19 And this is the judgment: the light has come into the world, and people loved the darkness rather than the light because their works were evil. 20 For everyone who does wicked things hates the light and does not come to the light, lest his works should be exposed. 21But whoever does what is true comes to the light, so that it may be clearly seen that his works have been carried out in God.”

Doing nothing and discussing nothing is not an option.

In ‘Difficult Bible Passages: Philippians 4:8’, Muehlenberg says:

Now here are some true things – things which we must therefore consider:

-the terrible persecution of Christians around the globe
-the rape and abuse of children
-the slaughter of millions of unborn babies each year
-the breakdown of marriages and families
-the many lives destroyed by drug and alcohol abuse
-the widespread carnality, compromise and lukewarmness in the churches
-the proliferation of cults and false religions
-the scandalous cases of apostasy, sexual sin, and abuse in the churches
-the many cases of false doctrine, false teachers, and false prophets causing all sorts of mischief

These are just a few things which happen to be true, and which we must consider. It certainly does no one any good to close our eyes and try to wish all these problems and tragedies away. That has nothing to do with Christian witness in a fallen world, and it has nothing to do with what this verse is attempting to convey.

And bear in mind that the Word of God itself is true – and it gives us the full picture of life in a fallen world with all of its sin, suffering, degradation and evil. Our calling as believers is to deal with all that and seek to be salt and light in this very needy world, and not pretend it does not exist.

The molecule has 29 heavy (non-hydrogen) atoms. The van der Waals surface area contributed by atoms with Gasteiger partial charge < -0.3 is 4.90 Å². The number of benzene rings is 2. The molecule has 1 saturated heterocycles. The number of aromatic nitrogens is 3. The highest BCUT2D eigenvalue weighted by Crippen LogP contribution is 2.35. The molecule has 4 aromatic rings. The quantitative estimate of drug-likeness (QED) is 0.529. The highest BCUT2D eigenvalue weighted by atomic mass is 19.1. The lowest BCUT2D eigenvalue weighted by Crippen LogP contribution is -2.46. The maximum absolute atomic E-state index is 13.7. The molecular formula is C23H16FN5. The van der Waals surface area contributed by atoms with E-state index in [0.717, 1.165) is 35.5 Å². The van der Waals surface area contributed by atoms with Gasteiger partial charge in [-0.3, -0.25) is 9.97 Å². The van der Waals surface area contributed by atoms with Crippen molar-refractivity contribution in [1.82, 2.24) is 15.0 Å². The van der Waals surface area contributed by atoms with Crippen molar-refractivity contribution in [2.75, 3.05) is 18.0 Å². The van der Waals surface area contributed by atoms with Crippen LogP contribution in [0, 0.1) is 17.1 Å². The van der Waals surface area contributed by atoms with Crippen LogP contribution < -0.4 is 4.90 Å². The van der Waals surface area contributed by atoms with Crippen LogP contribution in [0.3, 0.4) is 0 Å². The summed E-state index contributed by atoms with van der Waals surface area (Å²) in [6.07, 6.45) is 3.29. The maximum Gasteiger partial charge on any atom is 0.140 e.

So just what is Paul saying here then? First, a bit of context. In this brief letter Paul talks about joy and rejoicing more than in almost any other book in the Bible. And that is quite amazing because he wrote it while in a Roman prison. The point of the epistle is to encourage believers, and to get them to focus on Jesus, not just their circumstances.

Of course that does not mean Paul is just trying to wish away his difficulties, or do some mind-over-matter routine about his actual condition. Paul is a realist and he knows his situation is not so great. But he knows his God is great, and whatever happens, he wants to see Christ glorified.

Gordon Fee, a Pentecostal pastor and New Testament scholar, who wrote a devastating little booklet back in 1979 called The Disease of the Health & Wealth Gospels, writes in his commentary on this epistle: